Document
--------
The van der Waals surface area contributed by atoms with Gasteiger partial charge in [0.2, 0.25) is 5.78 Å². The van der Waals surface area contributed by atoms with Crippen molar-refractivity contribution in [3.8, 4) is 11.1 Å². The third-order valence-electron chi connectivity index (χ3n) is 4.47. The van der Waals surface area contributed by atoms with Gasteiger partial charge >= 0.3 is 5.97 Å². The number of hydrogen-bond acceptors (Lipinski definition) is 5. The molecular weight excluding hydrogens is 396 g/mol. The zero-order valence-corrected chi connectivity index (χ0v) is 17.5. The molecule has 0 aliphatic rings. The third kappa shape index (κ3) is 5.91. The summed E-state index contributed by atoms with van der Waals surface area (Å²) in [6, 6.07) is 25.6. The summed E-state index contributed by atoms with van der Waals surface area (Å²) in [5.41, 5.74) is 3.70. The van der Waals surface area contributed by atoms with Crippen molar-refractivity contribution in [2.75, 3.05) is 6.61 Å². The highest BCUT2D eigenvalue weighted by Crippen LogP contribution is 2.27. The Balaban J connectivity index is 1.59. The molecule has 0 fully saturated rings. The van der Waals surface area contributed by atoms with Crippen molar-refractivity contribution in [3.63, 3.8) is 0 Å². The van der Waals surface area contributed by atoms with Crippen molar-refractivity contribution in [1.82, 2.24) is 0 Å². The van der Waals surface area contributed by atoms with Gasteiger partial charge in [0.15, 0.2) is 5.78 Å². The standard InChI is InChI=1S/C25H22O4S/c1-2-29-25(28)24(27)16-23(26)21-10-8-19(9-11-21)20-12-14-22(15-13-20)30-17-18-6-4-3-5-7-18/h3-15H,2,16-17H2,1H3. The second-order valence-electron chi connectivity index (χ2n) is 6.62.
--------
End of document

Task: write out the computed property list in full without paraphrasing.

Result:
The van der Waals surface area contributed by atoms with Gasteiger partial charge in [0.2, 0.25) is 5.78 Å². The van der Waals surface area contributed by atoms with Crippen molar-refractivity contribution in [3.8, 4) is 11.1 Å². The third-order valence-electron chi connectivity index (χ3n) is 4.47. The van der Waals surface area contributed by atoms with Gasteiger partial charge >= 0.3 is 5.97 Å². The number of hydrogen-bond acceptors (Lipinski definition) is 5. The molecular weight excluding hydrogens is 396 g/mol. The zero-order valence-corrected chi connectivity index (χ0v) is 17.5. The molecule has 0 aliphatic rings. The third kappa shape index (κ3) is 5.91. The summed E-state index contributed by atoms with van der Waals surface area (Å²) in [6, 6.07) is 25.6. The summed E-state index contributed by atoms with van der Waals surface area (Å²) in [5.41, 5.74) is 3.70. The van der Waals surface area contributed by atoms with Crippen molar-refractivity contribution in [2.75, 3.05) is 6.61 Å². The highest BCUT2D eigenvalue weighted by Crippen LogP contribution is 2.27. The Balaban J connectivity index is 1.59. The molecule has 0 fully saturated rings. The van der Waals surface area contributed by atoms with Crippen molar-refractivity contribution in [3.63, 3.8) is 0 Å². The van der Waals surface area contributed by atoms with Crippen molar-refractivity contribution in [1.82, 2.24) is 0 Å². The van der Waals surface area contributed by atoms with Gasteiger partial charge in [0.15, 0.2) is 5.78 Å². The standard InChI is InChI=1S/C25H22O4S/c1-2-29-25(28)24(27)16-23(26)21-10-8-19(9-11-21)20-12-14-22(15-13-20)30-17-18-6-4-3-5-7-18/h3-15H,2,16-17H2,1H3. The second-order valence-electron chi connectivity index (χ2n) is 6.62.